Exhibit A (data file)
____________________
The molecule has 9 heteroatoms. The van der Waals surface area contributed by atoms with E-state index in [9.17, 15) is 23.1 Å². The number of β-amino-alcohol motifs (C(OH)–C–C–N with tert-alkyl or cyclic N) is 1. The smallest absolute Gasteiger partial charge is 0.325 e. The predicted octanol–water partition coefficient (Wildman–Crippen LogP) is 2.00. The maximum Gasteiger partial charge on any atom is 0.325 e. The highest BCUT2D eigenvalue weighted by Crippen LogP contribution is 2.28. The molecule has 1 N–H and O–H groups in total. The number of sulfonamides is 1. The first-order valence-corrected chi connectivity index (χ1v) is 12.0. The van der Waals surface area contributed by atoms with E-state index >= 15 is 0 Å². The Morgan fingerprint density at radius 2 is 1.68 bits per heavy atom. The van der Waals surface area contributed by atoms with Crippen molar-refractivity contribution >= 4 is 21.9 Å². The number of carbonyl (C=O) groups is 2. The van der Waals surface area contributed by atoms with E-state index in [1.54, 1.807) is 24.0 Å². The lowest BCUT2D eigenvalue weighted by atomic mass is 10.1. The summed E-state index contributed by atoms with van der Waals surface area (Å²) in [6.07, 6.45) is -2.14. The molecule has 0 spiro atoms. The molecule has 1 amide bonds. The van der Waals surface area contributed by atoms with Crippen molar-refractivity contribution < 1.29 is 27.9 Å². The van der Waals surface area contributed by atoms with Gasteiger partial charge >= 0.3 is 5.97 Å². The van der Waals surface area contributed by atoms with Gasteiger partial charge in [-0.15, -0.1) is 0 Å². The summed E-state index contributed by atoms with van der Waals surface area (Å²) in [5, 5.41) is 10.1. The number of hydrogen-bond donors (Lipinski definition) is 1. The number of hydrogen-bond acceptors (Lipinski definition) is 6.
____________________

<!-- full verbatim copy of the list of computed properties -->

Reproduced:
The molecule has 9 heteroatoms. The van der Waals surface area contributed by atoms with E-state index in [9.17, 15) is 23.1 Å². The number of β-amino-alcohol motifs (C(OH)–C–C–N with tert-alkyl or cyclic N) is 1. The smallest absolute Gasteiger partial charge is 0.325 e. The predicted octanol–water partition coefficient (Wildman–Crippen LogP) is 2.00. The maximum Gasteiger partial charge on any atom is 0.325 e. The highest BCUT2D eigenvalue weighted by Crippen LogP contribution is 2.28. The molecule has 1 N–H and O–H groups in total. The number of sulfonamides is 1. The first-order valence-corrected chi connectivity index (χ1v) is 12.0. The van der Waals surface area contributed by atoms with E-state index >= 15 is 0 Å². The Morgan fingerprint density at radius 2 is 1.68 bits per heavy atom. The van der Waals surface area contributed by atoms with Crippen molar-refractivity contribution >= 4 is 21.9 Å². The number of carbonyl (C=O) groups is 2. The van der Waals surface area contributed by atoms with E-state index in [1.54, 1.807) is 24.0 Å². The lowest BCUT2D eigenvalue weighted by atomic mass is 10.1. The summed E-state index contributed by atoms with van der Waals surface area (Å²) in [6.07, 6.45) is -2.14. The molecule has 0 spiro atoms. The molecule has 1 amide bonds. The van der Waals surface area contributed by atoms with Crippen molar-refractivity contribution < 1.29 is 27.9 Å². The van der Waals surface area contributed by atoms with Gasteiger partial charge >= 0.3 is 5.97 Å². The van der Waals surface area contributed by atoms with Gasteiger partial charge in [-0.15, -0.1) is 0 Å². The summed E-state index contributed by atoms with van der Waals surface area (Å²) in [5, 5.41) is 10.1. The number of hydrogen-bond donors (Lipinski definition) is 1. The number of hydrogen-bond acceptors (Lipinski definition) is 6.